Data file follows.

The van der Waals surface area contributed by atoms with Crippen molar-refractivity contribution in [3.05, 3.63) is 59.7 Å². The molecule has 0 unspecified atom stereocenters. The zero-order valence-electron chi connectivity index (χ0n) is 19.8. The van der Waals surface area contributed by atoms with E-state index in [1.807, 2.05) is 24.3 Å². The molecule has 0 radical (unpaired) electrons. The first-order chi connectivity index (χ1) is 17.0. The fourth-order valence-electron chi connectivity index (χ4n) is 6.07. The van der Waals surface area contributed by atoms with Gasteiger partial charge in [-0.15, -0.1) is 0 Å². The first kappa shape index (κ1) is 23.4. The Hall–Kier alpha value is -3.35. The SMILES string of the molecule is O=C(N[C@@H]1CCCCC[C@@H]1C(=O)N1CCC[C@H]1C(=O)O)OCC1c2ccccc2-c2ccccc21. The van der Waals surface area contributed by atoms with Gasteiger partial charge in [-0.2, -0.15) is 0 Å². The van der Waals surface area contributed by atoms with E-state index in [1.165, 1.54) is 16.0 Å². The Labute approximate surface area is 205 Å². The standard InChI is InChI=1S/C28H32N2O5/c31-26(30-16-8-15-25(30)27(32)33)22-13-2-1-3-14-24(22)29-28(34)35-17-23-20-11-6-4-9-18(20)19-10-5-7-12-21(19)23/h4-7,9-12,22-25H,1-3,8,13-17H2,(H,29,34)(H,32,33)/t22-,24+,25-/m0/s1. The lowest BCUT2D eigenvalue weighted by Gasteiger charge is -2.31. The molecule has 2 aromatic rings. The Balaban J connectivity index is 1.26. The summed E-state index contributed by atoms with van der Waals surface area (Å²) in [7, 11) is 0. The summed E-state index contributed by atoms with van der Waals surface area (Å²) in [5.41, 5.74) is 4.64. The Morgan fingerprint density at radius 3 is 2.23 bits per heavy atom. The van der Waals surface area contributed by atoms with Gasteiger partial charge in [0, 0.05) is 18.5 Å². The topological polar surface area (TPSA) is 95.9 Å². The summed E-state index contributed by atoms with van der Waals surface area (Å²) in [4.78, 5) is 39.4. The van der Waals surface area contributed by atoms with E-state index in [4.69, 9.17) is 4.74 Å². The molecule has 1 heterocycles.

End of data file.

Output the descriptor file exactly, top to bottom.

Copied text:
The van der Waals surface area contributed by atoms with Crippen molar-refractivity contribution in [3.05, 3.63) is 59.7 Å². The molecule has 0 unspecified atom stereocenters. The zero-order valence-electron chi connectivity index (χ0n) is 19.8. The van der Waals surface area contributed by atoms with E-state index in [1.807, 2.05) is 24.3 Å². The molecule has 0 radical (unpaired) electrons. The first-order chi connectivity index (χ1) is 17.0. The fourth-order valence-electron chi connectivity index (χ4n) is 6.07. The van der Waals surface area contributed by atoms with Gasteiger partial charge in [-0.15, -0.1) is 0 Å². The first kappa shape index (κ1) is 23.4. The Hall–Kier alpha value is -3.35. The SMILES string of the molecule is O=C(N[C@@H]1CCCCC[C@@H]1C(=O)N1CCC[C@H]1C(=O)O)OCC1c2ccccc2-c2ccccc21. The van der Waals surface area contributed by atoms with Gasteiger partial charge in [-0.2, -0.15) is 0 Å². The van der Waals surface area contributed by atoms with E-state index in [1.165, 1.54) is 16.0 Å². The Labute approximate surface area is 205 Å². The standard InChI is InChI=1S/C28H32N2O5/c31-26(30-16-8-15-25(30)27(32)33)22-13-2-1-3-14-24(22)29-28(34)35-17-23-20-11-6-4-9-18(20)19-10-5-7-12-21(19)23/h4-7,9-12,22-25H,1-3,8,13-17H2,(H,29,34)(H,32,33)/t22-,24+,25-/m0/s1. The lowest BCUT2D eigenvalue weighted by Gasteiger charge is -2.31. The molecule has 2 aromatic rings. The Balaban J connectivity index is 1.26. The summed E-state index contributed by atoms with van der Waals surface area (Å²) in [7, 11) is 0. The summed E-state index contributed by atoms with van der Waals surface area (Å²) in [5.41, 5.74) is 4.64. The Morgan fingerprint density at radius 3 is 2.23 bits per heavy atom. The van der Waals surface area contributed by atoms with Gasteiger partial charge in [0, 0.05) is 18.5 Å². The topological polar surface area (TPSA) is 95.9 Å². The summed E-state index contributed by atoms with van der Waals surface area (Å²) in [4.78, 5) is 39.4. The van der Waals surface area contributed by atoms with E-state index in [4.69, 9.17) is 4.74 Å². The molecule has 1 heterocycles.